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GOLDMAN v. RHODE ISLAND INS. CO.

September 28, 1951

GOLDMAN
v.
RHODE ISLAND INS. CO.



The opinion of the court was delivered by: BARD

This is an action in admiralty by a retail shoe store operator against an insurance company for damages to a shipment of shoes from Argentina, which damages were allegedly caused by a risk covered by insurance. On the basis of pleadings and the testimony, I make the following special

 1. Libellant is Myer Goldman, the operator of a retail shoe store in Wilmington, Delaware. Libellant has been engaged in this business for over thirty years.

 2. In March or April 1946 libellant ordered 636 pairs of women's calfskin and suede shoes from Cormons Company of Buenos Aires, Argentina.

 3. These shoes were not manufactured by Cormons, but the manufacturing process and the method of packing the shoes for overseas shipments were continually inspected and revised by Cormons.

 4. The shoes were packed by the manufacturer in glassene bags which were enclosed in ordinary white cardboard boxes and thereafter placed in five cases of 1/8 ' plywood, reinforced with wooden cleats, bound with steel bands and lined with waterproof paper.

 5. Cormons shipped these five cases of shoes under deck from Buenos Aires to New York, New York on board the S.S. Bessemer Victory under a bill of lading dated August 8, 1946.

 6. The shoes arrived in New York City on or about September 15, 1946 and were thereafter transhipped to libellant, arriving at his place of business in Wilmington on December 16, 1946.

 7. When delivered to libellant the shoes were covered with a thick, heavy green mold of measurable thickness, and were so damaged as to make them nonsaleable.

 8. Respondent is Rhode Island Insurance Company, a Rhode Island corporation engaged in the marine insurance business within the jurisdiction of this Court.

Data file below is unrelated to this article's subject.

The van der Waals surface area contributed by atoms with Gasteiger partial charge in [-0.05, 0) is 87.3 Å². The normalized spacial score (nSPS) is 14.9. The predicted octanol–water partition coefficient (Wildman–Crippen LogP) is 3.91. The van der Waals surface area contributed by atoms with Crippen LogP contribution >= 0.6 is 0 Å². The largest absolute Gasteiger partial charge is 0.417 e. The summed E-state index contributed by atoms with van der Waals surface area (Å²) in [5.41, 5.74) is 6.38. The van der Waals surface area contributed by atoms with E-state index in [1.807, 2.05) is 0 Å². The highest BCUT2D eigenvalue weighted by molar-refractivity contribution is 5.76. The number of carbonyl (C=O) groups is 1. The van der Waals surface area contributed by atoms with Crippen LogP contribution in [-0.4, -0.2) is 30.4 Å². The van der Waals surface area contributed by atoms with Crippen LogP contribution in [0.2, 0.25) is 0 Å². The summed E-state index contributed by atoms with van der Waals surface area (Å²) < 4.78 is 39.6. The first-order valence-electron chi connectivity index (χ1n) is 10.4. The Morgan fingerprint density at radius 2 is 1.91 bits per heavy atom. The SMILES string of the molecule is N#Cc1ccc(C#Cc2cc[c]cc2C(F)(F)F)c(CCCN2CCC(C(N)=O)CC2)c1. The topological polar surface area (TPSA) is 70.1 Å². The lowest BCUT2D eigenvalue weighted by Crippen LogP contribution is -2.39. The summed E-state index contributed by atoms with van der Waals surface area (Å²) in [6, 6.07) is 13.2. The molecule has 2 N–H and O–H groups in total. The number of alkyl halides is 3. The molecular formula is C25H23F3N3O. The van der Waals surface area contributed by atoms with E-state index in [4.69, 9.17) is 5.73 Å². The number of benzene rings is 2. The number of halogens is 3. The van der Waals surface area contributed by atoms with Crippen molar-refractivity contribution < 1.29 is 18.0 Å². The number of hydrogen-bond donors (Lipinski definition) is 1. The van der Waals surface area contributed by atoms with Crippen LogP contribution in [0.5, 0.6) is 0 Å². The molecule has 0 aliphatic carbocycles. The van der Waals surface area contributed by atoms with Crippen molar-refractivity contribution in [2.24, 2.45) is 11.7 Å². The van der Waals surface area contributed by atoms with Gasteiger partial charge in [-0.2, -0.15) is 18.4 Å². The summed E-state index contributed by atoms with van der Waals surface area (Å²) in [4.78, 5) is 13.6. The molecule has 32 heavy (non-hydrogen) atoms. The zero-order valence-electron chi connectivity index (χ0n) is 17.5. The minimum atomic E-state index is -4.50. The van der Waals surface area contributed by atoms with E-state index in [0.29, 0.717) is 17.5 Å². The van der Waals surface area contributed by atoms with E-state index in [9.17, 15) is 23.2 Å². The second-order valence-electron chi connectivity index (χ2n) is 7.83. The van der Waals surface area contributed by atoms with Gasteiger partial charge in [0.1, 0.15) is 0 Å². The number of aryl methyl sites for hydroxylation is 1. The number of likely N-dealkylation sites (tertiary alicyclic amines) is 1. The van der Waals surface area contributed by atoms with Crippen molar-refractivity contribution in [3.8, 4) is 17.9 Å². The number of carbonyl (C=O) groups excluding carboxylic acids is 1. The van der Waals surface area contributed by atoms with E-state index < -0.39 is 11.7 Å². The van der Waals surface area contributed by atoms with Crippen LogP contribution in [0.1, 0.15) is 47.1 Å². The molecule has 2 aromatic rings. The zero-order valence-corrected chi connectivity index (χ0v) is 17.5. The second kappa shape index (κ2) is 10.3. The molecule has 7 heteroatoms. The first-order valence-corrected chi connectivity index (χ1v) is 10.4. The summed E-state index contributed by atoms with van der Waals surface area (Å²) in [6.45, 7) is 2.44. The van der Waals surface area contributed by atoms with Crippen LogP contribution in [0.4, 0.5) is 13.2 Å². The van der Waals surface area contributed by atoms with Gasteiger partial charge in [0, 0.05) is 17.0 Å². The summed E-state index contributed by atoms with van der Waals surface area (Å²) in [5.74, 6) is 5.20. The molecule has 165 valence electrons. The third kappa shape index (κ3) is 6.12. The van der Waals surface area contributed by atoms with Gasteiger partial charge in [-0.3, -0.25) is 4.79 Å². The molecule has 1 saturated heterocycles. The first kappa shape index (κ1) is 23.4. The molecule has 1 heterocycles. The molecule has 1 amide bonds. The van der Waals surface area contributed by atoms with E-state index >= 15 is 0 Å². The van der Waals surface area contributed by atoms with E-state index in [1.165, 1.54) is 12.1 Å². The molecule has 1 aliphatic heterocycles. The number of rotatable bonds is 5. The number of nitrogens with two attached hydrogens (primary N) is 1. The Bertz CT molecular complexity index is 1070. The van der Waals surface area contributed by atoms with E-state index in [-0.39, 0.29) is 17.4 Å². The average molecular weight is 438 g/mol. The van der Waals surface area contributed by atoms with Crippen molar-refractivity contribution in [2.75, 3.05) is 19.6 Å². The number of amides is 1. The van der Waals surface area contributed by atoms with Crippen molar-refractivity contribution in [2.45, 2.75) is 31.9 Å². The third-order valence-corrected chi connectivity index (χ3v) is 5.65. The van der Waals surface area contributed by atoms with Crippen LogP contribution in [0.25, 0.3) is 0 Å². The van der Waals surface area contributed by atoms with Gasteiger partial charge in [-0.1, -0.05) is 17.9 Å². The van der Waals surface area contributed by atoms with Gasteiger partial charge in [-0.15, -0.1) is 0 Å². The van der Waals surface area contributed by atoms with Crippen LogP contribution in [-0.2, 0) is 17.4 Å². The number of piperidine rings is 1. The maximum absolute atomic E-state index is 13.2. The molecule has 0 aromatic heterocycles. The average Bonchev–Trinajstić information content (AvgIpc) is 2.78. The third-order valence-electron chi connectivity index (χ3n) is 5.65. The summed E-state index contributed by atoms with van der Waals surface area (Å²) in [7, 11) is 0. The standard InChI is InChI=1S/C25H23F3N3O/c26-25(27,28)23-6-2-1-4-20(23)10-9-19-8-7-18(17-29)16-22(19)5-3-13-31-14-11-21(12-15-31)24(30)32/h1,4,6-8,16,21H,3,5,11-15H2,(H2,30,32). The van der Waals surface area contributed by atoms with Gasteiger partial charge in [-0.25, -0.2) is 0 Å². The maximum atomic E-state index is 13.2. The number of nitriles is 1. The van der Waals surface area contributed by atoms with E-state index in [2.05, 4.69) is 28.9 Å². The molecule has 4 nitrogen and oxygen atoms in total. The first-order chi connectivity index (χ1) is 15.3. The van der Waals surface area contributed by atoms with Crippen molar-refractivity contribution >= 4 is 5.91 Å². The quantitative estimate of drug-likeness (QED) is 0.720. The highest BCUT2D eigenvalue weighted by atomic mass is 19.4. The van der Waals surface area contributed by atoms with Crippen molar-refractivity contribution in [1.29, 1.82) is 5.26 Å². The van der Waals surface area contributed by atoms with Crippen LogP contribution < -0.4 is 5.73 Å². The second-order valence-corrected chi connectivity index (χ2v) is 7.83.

9. Respondent had issued an open policy of insurance numbered OC 2063 and CWR 1364 to Globe Shipping Company, Inc. On August 8, 1946, pursuant to this open policy, Globe issued to libellant certificate number OCC 2197 insuring the above five cases of women's shoes for $ 3,900 from the time the shoes left the warehouse in Buenos Aires until delivered to libellant.

 10. Paragraph 14 of the open insurance policy provides: 'Warranted by the assured free from damage or injury from dampness, change of flavor, or decay, or from being spotted, discolored, musty or mouldy, unless caused by actual contact of sea water with the articles damaged, occasioned by sea perils; also warranted free of claim for loss of market or for loss, damage or deterioration arising from delay, whether such delay be caused by a peril insured against or otherwise, unless the risk of delay is expressly assumed in writing hereon.'

 11. The risk of delay was not expressly assumed in writing on the open policy or on the certificate issued to libellant.

 12. Paragraph 6 of the Marine Extension Clauses, which were attached to the open insurance policy, provides: '6. This insurance shall in no case be deemed to extend to cover loss damage or expense proximately caused by delay ...


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